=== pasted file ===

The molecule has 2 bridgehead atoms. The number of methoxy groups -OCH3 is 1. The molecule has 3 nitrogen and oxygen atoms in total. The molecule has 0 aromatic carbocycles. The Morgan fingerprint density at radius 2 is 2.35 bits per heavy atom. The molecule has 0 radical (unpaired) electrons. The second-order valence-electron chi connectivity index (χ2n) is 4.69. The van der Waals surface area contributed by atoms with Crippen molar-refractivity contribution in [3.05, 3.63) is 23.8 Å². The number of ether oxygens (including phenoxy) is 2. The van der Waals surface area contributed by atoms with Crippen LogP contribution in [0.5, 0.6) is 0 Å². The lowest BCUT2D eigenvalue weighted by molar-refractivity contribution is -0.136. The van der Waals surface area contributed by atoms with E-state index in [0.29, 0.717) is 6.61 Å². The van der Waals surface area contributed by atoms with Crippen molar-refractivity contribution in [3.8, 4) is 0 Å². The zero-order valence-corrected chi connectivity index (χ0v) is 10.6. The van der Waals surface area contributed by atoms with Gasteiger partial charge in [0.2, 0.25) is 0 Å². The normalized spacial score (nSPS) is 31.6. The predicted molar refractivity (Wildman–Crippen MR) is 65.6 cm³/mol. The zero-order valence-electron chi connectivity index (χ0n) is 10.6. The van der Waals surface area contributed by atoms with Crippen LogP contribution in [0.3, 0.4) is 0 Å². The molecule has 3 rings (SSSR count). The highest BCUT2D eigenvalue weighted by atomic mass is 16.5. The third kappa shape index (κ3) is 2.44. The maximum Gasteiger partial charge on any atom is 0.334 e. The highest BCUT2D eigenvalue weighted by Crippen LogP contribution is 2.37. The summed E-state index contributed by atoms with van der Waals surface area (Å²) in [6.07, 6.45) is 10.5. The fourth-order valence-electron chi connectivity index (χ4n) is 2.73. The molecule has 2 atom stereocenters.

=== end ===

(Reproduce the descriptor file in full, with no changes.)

The molecule has 2 bridgehead atoms. The number of methoxy groups -OCH3 is 1. The molecule has 3 nitrogen and oxygen atoms in total. The molecule has 0 aromatic carbocycles. The Morgan fingerprint density at radius 2 is 2.35 bits per heavy atom. The molecule has 0 radical (unpaired) electrons. The second-order valence-electron chi connectivity index (χ2n) is 4.69. The van der Waals surface area contributed by atoms with Crippen molar-refractivity contribution in [3.05, 3.63) is 23.8 Å². The number of ether oxygens (including phenoxy) is 2. The van der Waals surface area contributed by atoms with Crippen LogP contribution in [0.5, 0.6) is 0 Å². The lowest BCUT2D eigenvalue weighted by molar-refractivity contribution is -0.136. The van der Waals surface area contributed by atoms with E-state index in [0.29, 0.717) is 6.61 Å². The van der Waals surface area contributed by atoms with Crippen molar-refractivity contribution in [3.8, 4) is 0 Å². The zero-order valence-corrected chi connectivity index (χ0v) is 10.6. The van der Waals surface area contributed by atoms with Gasteiger partial charge in [0.2, 0.25) is 0 Å². The normalized spacial score (nSPS) is 31.6. The predicted molar refractivity (Wildman–Crippen MR) is 65.6 cm³/mol. The zero-order valence-electron chi connectivity index (χ0n) is 10.6. The van der Waals surface area contributed by atoms with Crippen LogP contribution in [0.3, 0.4) is 0 Å². The molecule has 3 rings (SSSR count). The highest BCUT2D eigenvalue weighted by atomic mass is 16.5. The third kappa shape index (κ3) is 2.44. The maximum Gasteiger partial charge on any atom is 0.334 e. The highest BCUT2D eigenvalue weighted by Crippen LogP contribution is 2.37. The summed E-state index contributed by atoms with van der Waals surface area (Å²) in [6.07, 6.45) is 10.5. The fourth-order valence-electron chi connectivity index (χ4n) is 2.73. The molecule has 2 atom stereocenters.